Although you might think we already have our fair share of forest health issues to deal with here, it’s time for Vermont to start thinking about yet another forest disease on the horizon – oak wilt. Oak wilt affects the vascular systems of oak trees and is caused by the fungus Bretziella fagacearum (formerly Ceratocystis fagacearum). Although there is still debate on whether this fungus occurs naturally here in North America or has been introduced from elsewhere, one thing not up for debate is that this fungus is a tree killer.
Many of us are already familiar with Dutch Elm Disease, and oak wilt affects trees in a similar manner. As the oak wilt fungus invades the xylem tissue of an infected tree, the tree struggles to transport water from the roots to the canopy. This causes leaves to wilt and be prematurely dropped from trees in spring or summer. Without adequate water or a large enough leaf surface area for photosynthesis, affected trees are essentially starved and killed.
Although some oak wilt symptoms are similar between groups, trees in the red oak group tend to be much more susceptible than those in the white oak group. Wilting leaves on trees in both groups usually become discolored from the outer edges inward (Fig. 1) and are usually dropped from the tree, although it is not uncommon for wilting trees to drop entirely green leaves as well. Symptoms usually progress from the farthest extremities, spreading from the top of the canopy downward and from the outermost parts of branches inwards. Again, the most important aspect of the leaf drop is the timing – rapid leaf drop in the middle of the growing season is cause for concern.
The disease progresses much faster in red oaks, often overtaking them within one growing season. The same anatomical features of white oak that make it the premier wood for building watertight barrels are the same features that help it defend against rapid invasion by oak wilt. Therefore, it can take several years for white oaks to succumb to the disease and some trees may only experience minimal loss each year.
Once an infection center is established, oak wilt can spread via either an underground or above ground pathway. Underground, the disease is transmitted through interconnected root grafts, a common phenomenon in oaks growing nearby one another. Above ground, sap beetles (Nitidulidae) are the ones responsible for transporting spores from infected trees. If they happen to feed on the sap issuing from wounds on other oak trees, spores can be inadvertently introduced into wounds and result in newly infected trees.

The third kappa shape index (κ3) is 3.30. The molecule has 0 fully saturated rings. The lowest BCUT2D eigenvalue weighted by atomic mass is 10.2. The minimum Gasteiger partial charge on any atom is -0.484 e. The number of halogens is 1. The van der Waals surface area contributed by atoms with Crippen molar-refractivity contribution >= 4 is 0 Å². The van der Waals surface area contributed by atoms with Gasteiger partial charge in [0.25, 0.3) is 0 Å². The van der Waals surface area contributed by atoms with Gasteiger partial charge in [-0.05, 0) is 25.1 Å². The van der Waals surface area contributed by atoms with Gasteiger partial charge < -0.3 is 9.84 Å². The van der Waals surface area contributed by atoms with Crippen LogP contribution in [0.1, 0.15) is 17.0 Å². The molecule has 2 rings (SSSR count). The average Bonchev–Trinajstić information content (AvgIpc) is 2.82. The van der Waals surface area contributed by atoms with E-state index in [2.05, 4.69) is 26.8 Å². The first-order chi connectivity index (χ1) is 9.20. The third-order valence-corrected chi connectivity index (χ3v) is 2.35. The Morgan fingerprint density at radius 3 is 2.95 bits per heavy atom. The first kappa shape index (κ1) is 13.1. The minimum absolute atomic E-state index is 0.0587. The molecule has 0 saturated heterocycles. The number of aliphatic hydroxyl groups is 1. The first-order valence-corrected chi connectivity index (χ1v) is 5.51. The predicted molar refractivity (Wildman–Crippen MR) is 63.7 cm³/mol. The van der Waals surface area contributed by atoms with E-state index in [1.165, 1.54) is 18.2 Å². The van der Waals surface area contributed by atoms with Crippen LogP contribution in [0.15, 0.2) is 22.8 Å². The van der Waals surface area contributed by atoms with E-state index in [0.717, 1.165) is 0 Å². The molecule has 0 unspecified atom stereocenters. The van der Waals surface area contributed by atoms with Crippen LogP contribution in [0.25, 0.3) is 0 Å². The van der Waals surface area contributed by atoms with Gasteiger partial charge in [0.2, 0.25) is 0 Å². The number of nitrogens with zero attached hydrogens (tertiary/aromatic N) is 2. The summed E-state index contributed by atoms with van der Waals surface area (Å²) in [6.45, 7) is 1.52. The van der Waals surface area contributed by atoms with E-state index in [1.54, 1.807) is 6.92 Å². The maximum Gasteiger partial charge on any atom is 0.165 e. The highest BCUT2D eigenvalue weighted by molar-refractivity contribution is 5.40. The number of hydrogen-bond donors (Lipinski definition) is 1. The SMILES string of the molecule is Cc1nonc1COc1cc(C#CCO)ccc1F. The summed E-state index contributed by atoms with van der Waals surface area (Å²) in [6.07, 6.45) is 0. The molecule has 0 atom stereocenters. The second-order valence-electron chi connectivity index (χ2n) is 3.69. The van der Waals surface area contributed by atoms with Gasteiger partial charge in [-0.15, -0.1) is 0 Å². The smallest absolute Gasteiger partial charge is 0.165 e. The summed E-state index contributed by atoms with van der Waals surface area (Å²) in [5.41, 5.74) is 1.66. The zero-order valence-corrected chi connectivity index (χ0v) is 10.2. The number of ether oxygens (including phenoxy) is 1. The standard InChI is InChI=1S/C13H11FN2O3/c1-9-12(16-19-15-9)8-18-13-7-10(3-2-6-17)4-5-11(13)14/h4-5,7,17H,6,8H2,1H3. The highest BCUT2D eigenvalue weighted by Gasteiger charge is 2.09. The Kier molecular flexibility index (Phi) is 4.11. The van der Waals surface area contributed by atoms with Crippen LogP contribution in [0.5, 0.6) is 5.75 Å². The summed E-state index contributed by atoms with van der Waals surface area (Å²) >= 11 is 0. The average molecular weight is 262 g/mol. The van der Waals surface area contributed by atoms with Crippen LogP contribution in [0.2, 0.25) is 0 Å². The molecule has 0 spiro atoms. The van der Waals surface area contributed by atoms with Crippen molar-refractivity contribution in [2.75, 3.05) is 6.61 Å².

The fungus’s strategy for attracting beetles to carry spores is nothing short of fascinating. Soon after a red oak has succumbed to the disease, a fungal spore mat may form beneath the bark. Part of this consists of a pressure pad, a specialized structure that exerts enough pressure as it grows that it actually splits the bark of the tree from within, thus exposing the spore mat to the outside world. The spore mat itself emits a strong odor that rings the olfactory dinner bell for foraging sap beetles. Once sap beetles have crawled over the fungal mat and become spore-covered, they continue on their way in search of other wounded trees, some of which will inevitably be oaks. Fungal spore mats rarely is ever form on trees in the white oak group.
Although natural wounds on trees are hard to avoid, we can certainly avoid aiding the spread of oak wilt by carefully timing our pruning activities involving oak trees. By not pruning during sap beetle flight season (generally April through July), we can reduce the number of fresh wounds on oaks and therefore the chance of exposure to fungal spores. The alternative to prevention is the treatment of infection centers, which is only feasible in certain situations but invariably can become complicated and expensive. This involves removing obviously infected trees, removing additional healthy-looking trees to create a buffer zone around the known infected trees, and then using heavy machinery to create a trench around the entire area to disrupt the underground root grafts that would allow for continues spread of oak wilt underground. Needless to say, prevention is best.
Although oak wilt has caused a tremendous amount of damage in the Midwest, it has yet to take hold here in the Northeast. The nearest known locations for oak wilt right now are three locations in New York, the closest being Glenville, NY. This is only about 50 miles from the Vermont border near Bennington. Though we do not suspect oak wilt anywhere in Vermont currently, it is never too early to be vigilant. For more information, check out the oak wilt page here. To report a suspicious tree, visit the report it page.
Article Credit: Michael Parisio, VT Deptartment of Forests, Parks, and Recreation